Aerial view of Cromwell Road site
Aerial view of Cromwell Road site

Labour councillors have responded robustly to criticisms of their management of the city’s council housing stock, highlighting the comprehensive City Council Housing Revenue Account (HRA) budget passed at the end of February. They are arguing that this budget reaffirms their commitment to supporting tenants affected by welfare reforms, improving existing council homes and investing in badly needed new ones.

Cllr Richard Johnson, Executive Councillor for housing has hit back at opposition claims as a deliberate and cynical attempt to detract from Labour’s strong record on housing delivery.

“We’re not interested in playing these games with the opposition. This isn’t a game.  It’s about people’s lives.

“What we are interested in, however, is getting on with the job of delivering a high-quality service and safe, sustainable and secure housing to our tenants. After years of mismanagement by the Liberal Democrats we are now in a position to be able to do that.

“Our ward councillors and city council officers are extremely responsive to any housing case work raised by local residents living in one of our properties.”

The HRA budget outlines three main areas of work, where Labour plan to focus their efforts over the next twelve months and beyond.

Providing Decent Homes and Investing in Energy Efficiency

In the next financial year 2020/2021 the council will be spending a total of nearly £20m in improving the quality of its housing stock of which, amongst other things:

  • £600,000 will be on improving kitchens;
  • £1m will be spent on improving bathrooms;
  • Nearly £700,000 on replacing windows, and
  • £1m on replacing roofs.

The council will also allocate the necessary funds to put right the safety hazards identified as needing urgent attention.

Labour will also be investing £2.5m over the next three years to allow for a pilot programme of energy efficiency projects, focusing initially on the council’s least-efficient homes – many of which were constructed over sixty years ago.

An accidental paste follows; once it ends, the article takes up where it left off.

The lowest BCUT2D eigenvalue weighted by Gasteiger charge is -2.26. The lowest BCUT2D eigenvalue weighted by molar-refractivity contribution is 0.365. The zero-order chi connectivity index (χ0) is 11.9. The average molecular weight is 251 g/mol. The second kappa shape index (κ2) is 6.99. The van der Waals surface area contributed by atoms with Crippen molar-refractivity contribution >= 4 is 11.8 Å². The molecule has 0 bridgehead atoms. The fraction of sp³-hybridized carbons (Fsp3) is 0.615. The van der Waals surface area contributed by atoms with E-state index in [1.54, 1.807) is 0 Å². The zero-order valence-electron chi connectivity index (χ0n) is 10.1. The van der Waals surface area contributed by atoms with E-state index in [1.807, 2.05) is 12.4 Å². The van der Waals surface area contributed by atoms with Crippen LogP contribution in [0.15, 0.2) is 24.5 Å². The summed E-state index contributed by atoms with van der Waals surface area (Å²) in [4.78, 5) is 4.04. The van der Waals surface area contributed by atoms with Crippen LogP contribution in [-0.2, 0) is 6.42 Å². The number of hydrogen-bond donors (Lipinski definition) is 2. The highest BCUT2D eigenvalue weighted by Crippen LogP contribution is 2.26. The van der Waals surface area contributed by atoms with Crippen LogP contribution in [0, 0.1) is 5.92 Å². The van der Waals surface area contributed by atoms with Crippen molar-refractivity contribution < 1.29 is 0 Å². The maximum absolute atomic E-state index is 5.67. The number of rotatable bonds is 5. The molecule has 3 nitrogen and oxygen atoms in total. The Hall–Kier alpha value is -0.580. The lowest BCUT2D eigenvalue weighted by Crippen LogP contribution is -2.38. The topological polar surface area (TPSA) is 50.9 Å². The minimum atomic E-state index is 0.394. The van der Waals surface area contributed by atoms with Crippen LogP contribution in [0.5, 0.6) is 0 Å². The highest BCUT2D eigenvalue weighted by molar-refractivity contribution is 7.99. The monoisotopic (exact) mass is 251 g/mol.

After this three-year programme, it is hoped there will be future opportunities to roll out the pilots across the rest of the housing stock. This may include the provision of alternative heat sources.   £88m will be invested over the next five years across all the council’s 7000-plus homes, maintaining them at the decent standards tenants expect.

Supporting Tenants Affected by Welfare Reforms and Survivors of Domestic Abuse

Previous investment in supporting those affected by welfare reforms, like Universal Credit, such as putting in place a dedicated financial inclusion officer for council tenants, has meant arrears remain stable as an overall percentage of rent collected. This suggests the council’s efforts to help residents is working.

Labour will spend £22,000 to ensure this post continues to help tenants for an additional year and will invest £44,000 in employing an Auditor to help tenants identify their needs and requirements. This will be of particular help for those who are vulnerable.

Cambridge City Council is only one of five councils in the country to have been accredited by the Domestic Abuse Housing Alliance for supporting for domestic abuse survivors.

To demonstrate our continuing commitment to survivors, Labour will be allocating £30,000 a year for the next few years toward a fund to enable survivors to improve the security of their homes for them and their families.

Building for the Future

Labour is on course to complete nearly 550 new low-carbon council homes by 2022, exceeding the target set in 2017 following the council receiving £70m to build 500 new homes as part of the devolution agreement with Government – funding the Liberal Democrats were opposed to.

The HRA budget looks ahead post-2022 with the council setting out its ambition to build a further 1000 new council homes by 2032. Additional resources will be provided to its Housing Development Agency to identify opportunities on existing council land and elsewhere in Cambridge to make good this target.

In introducing the budget to the full council meeting on February 25th, Cllr Johnson said:

“The budget reflects this council’s vision, rooted in a commitment to creating one Cambridge fair for all.

“And it describes how we will provide more homes for people in need, tackle inequality and support the wellbeing of our future and existing tenants.”

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